If you’re married and you’re the one who tends to handle the finances, you may be worried about what might happen to your surviving spouse on your death.

Will they be OK financially? Will they know what to do? Will your children get their inheritance?

This article will explain how to get financially prepared so everything is easy for your spouse if the worst was to happen.

Will your family be OK after your death?

A few months back I wrote an article on how to deal with your finances after your partner’s death.

I’ve seen first hand what can happen when even very wealthy families really struggle to manage the family finances after the death of the person who was usually in charge.

If you are the person in your family who looks after the money, knows where everything is, what it’s invested in and what it’s invested for, then ask yourself this……

Does your partner know where everything is if something happened to you?

Would they be OK managing your family wealth? Do they know the appropriate investment risk they should be taking?

What about your children’s inheritance? Is it protected in case your partner re-marries after you’ve gone?

So whilst my article a few months back helps those that have already lost their partner I thought it was right to do a follow up piece because there’s lots more you can do now to be financially prepared for you death before it’s too late.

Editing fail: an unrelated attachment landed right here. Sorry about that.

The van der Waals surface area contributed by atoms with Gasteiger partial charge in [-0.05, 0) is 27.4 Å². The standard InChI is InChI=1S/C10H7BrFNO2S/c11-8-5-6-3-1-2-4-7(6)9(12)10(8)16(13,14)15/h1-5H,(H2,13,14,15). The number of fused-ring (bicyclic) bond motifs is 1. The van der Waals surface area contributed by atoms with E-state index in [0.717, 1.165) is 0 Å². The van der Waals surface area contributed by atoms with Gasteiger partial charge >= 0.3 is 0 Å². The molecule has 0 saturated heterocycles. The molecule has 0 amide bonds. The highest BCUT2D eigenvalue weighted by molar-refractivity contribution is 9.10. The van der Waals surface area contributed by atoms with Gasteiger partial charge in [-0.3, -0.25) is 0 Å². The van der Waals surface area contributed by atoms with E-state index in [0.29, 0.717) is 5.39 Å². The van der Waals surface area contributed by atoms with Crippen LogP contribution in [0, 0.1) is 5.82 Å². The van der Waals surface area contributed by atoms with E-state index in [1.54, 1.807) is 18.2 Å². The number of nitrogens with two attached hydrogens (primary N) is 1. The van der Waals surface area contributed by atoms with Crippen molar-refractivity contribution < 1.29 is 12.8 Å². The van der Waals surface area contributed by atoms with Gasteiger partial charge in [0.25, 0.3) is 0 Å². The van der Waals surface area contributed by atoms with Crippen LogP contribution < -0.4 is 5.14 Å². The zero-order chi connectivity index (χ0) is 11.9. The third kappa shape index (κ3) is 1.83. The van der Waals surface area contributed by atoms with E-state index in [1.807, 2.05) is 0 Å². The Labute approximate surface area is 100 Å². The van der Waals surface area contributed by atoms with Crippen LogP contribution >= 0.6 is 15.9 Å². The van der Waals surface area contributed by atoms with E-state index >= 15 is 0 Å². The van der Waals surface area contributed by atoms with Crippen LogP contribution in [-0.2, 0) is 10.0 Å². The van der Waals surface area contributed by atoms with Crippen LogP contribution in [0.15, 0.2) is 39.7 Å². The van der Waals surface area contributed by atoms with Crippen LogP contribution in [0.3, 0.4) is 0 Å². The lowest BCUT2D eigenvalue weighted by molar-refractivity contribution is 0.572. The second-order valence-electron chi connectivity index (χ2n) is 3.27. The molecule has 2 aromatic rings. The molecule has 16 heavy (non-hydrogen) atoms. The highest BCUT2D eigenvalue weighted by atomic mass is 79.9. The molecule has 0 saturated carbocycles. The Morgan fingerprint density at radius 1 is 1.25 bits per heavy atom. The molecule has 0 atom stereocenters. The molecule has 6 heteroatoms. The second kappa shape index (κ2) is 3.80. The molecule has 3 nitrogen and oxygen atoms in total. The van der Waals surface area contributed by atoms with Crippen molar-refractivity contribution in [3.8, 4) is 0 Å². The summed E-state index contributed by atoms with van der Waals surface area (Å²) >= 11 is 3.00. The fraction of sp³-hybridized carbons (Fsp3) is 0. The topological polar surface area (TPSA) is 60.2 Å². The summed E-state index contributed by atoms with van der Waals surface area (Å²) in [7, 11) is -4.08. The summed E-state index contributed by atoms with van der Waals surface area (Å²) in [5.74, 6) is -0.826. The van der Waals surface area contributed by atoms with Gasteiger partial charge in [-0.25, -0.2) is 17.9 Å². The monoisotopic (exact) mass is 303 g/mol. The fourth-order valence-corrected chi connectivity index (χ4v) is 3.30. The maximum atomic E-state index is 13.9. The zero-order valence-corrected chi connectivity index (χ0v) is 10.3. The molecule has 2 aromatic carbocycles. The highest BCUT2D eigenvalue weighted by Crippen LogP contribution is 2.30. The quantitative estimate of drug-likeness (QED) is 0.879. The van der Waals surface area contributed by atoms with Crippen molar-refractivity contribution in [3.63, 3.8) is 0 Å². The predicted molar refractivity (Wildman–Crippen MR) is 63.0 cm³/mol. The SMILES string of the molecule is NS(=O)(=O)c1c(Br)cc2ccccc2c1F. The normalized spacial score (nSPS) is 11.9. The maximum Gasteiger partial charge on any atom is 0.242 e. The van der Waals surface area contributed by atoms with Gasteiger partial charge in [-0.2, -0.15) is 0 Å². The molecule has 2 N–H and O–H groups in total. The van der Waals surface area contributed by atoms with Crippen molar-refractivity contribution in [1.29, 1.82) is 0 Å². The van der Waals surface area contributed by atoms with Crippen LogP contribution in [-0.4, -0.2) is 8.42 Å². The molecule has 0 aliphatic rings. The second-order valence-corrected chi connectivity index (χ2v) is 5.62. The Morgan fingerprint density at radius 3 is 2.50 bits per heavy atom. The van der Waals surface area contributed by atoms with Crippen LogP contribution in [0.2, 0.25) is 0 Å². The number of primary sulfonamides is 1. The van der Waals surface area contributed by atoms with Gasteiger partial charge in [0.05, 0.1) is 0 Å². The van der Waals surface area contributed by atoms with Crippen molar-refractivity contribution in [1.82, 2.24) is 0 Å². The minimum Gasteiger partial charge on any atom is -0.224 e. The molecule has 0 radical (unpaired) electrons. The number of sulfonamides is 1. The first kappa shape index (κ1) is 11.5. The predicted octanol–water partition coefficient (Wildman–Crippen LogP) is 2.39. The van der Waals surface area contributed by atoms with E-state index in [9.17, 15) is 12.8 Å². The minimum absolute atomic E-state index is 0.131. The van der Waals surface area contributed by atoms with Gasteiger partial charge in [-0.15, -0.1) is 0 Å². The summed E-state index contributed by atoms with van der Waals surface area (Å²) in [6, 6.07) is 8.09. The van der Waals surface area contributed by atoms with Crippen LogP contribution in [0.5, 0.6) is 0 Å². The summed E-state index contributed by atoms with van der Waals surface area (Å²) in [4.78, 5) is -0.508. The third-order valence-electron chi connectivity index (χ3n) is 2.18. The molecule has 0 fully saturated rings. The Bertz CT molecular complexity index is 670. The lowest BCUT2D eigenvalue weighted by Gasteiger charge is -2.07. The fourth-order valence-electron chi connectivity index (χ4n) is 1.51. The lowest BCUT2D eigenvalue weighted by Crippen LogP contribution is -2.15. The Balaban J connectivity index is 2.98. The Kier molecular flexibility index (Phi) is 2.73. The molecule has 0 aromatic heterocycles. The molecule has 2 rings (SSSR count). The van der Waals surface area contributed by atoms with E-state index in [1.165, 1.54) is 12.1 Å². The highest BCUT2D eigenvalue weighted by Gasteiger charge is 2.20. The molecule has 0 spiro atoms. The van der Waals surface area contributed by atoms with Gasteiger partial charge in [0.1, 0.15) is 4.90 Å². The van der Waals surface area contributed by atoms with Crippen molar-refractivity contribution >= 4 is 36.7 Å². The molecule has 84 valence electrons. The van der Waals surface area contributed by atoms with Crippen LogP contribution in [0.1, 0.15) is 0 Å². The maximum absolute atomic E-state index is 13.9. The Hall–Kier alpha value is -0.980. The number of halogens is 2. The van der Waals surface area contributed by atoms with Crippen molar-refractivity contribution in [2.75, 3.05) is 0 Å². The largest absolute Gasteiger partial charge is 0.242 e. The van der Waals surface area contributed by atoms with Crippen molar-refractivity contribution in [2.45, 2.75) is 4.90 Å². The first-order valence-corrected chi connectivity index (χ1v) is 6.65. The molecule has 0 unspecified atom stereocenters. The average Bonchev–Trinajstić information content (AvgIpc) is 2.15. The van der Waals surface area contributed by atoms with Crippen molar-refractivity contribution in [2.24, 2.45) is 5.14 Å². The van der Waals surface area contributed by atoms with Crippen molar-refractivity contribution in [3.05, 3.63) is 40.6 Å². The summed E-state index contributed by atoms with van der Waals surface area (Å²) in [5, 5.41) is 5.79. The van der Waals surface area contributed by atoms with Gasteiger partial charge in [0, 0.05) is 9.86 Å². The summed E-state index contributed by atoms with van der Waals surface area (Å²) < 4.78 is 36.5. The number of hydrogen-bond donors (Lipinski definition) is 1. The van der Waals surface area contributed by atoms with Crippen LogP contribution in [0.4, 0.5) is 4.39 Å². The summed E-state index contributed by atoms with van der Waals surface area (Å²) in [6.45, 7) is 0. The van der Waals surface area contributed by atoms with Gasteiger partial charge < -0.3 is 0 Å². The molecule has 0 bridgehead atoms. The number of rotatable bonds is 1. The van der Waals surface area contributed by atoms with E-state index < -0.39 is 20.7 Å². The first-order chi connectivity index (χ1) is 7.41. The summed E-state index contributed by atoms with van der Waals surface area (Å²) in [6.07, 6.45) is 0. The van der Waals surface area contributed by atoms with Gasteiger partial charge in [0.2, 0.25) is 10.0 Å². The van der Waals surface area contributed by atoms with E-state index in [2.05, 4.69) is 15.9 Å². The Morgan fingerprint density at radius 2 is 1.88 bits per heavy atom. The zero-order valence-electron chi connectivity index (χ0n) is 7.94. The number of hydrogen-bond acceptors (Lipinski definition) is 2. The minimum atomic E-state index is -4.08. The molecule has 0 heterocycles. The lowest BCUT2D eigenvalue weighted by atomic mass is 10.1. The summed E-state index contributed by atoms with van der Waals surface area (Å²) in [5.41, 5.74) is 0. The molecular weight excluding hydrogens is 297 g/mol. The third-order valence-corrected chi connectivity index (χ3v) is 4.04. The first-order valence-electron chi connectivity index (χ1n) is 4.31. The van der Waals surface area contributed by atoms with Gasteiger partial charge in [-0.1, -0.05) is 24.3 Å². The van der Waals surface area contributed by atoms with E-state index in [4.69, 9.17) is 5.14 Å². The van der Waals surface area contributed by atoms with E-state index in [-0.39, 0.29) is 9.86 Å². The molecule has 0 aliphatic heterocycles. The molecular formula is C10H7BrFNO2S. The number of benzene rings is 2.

What to do to prepare for your death

#1 – Understand your position

An obvious place to start but there may be a couple of things you haven’t thought about.

How would your household income be affected if you were no longer around?

What type of pensions do you have?

If you are already receiving pension income by way of an Annuity or Final Salary pension then check to see if the pension deal includes a continued income for your surviving spouse.

If you are not yet receiving your State Pension then get a forecast so you know where each of you stand.

A misconception is that the surviving spouse automatically receives their deceased partners State Pension. This is not the case and in fact you or they may get nothing.

#2 – Insurance

After looking at your household income on the basis one of you is no longer around, you may find the only way to protect it is through insurance.

Preserving your investments for your children or paying off a mortgage may also be reasons you need to consider insurance.

Admittedly, insurance is not likely to be cheap if you are at retirement age but it could still be money well spent to know your family are going to be OK.

#3 – Get your Will up to date

When was the last time you reviewed your Will?

Make sure you know where it is and that it still reflects your wishes. Pay close attention to the Executors listed as these will be the people that look after, administer and distribute your money after you’ve gone.

Will they work quickly and in your partner’s best interest?

Also, if you haven’t already, get Lasting Powers of Attorney forms in place for you and your partner as these documents ensure that you nominate a trusted person to look after your finances if you are no longer able to due to an accident or sickness.

You may also want to consider more robust estate planning rather than just creating a simple Will. Setting up Trusts can ensure that your wealth stays within the family bloodline rather than passing to the new partner of your surviving spouse after they re-marry once you’ve gone!

#4 – Get your pensions and investments in order

Do you have pensions and investments with lots of different providers, using lots of different strategies?